Surgical site infection in overweight and obese Total Knee Arthroplasty patients
Wilson, Christopher John
Deakin, Angela H
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Purpose This aim of this study was to evaluate the rate of surgical site infection (SSI) in patients undergoing Total Knee Arthroplasty (TKA), to improve our understanding of the associations between infection rate and obesity. Methods Data was reviewed for 839 primary TKA procedures performed at a National Arthroplasty Centre over one year (April 2007–March 2008). SSI data was collected at 30 days and one year post-operatively. Patients were grouped guided by the WHO classifications of obesity; normal (BMI < 25.0), overweight (BMI 25.00–29.99), obese class I (BMI 30.00–34.99), obese class II (BMI 35.00–39.99), obese class III (BMI ≥ 40.00). Statistical significance was assessed by Fisher’s Exact Test. Results When grouped by BMI, 30.9% of patients were obese class I, 19.0% obese class II and 8.7% obese class III. Of the total cohort, 22 patients (2.6%) had superficial SSI and 13 (1.5%) had deep SSI. When comparing the obese class III cohort to all other cohorts (non-obese class III), the odds ratios for superficial SSI was 4.20 (95% CI [1.59, 11.09]; p = 0.009) and deep SSI was 6.97 (95% CI [2.22, 21.89]; p = 0.003). In the obese class III cohort, superficial SSI rate was higher in females (8.9%) than males (5.9%), yet deep SSI demonstrated the opposite, with a higher occurrence in males (11.8%) compared to females (5.4%). Conclusion This study suggests that obese class III TKA patients are at increased odds of superficial and deep SSI compared to other BMI cohorts. Interestingly, male obese class III patients demonstrated a higher rate of deep infection compared to their female counterparts. However, it must be noted that study findings are limited as confounders were unable to be accounted for in this retrospective study design.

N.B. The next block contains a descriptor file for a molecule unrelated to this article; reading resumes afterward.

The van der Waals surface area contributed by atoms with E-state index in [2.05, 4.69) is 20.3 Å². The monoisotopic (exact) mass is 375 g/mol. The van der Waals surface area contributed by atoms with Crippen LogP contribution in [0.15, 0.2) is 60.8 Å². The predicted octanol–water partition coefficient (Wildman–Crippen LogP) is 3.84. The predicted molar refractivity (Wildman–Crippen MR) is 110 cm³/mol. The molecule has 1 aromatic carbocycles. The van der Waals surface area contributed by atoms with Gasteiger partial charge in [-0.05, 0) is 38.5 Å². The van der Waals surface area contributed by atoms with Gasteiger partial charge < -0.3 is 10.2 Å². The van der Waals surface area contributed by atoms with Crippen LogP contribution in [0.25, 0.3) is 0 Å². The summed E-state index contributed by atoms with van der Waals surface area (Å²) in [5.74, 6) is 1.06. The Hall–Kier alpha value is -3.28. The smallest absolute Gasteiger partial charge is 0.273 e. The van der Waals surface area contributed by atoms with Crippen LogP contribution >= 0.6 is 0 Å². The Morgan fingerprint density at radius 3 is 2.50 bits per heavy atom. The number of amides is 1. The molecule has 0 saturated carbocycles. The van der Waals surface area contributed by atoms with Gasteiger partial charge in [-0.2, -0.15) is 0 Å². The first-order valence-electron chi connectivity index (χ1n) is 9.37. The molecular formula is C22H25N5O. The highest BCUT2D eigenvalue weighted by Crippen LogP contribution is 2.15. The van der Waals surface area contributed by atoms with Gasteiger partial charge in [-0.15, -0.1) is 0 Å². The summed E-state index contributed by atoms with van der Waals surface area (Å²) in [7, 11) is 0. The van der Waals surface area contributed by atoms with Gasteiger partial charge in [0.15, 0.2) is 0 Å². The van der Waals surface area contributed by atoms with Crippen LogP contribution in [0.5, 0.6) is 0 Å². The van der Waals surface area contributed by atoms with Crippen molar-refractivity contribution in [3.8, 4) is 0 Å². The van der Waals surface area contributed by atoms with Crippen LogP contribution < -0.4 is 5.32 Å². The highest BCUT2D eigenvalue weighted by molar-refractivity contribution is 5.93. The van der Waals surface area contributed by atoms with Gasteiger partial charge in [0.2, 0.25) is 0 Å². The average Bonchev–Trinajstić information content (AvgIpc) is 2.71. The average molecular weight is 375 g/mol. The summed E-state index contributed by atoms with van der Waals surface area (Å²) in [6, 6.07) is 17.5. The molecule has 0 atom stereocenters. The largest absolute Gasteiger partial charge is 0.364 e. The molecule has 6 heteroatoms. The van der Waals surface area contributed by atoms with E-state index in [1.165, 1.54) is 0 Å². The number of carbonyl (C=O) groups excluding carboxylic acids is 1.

© 2018 Prof. PK Surendran Memorial Education Foundation. Published by Elsevier, a division of RELX India, Pvt. Ltd. This manuscript version is made available under the CC-BY-NC-ND 4.0 license:http://creativecommons.org/licenses/by-nc-nd/4.0/ This author accepted manuscript is made available following 12 month embargo from date of publication (March 2018) in accordance with the publisher’s archiving policy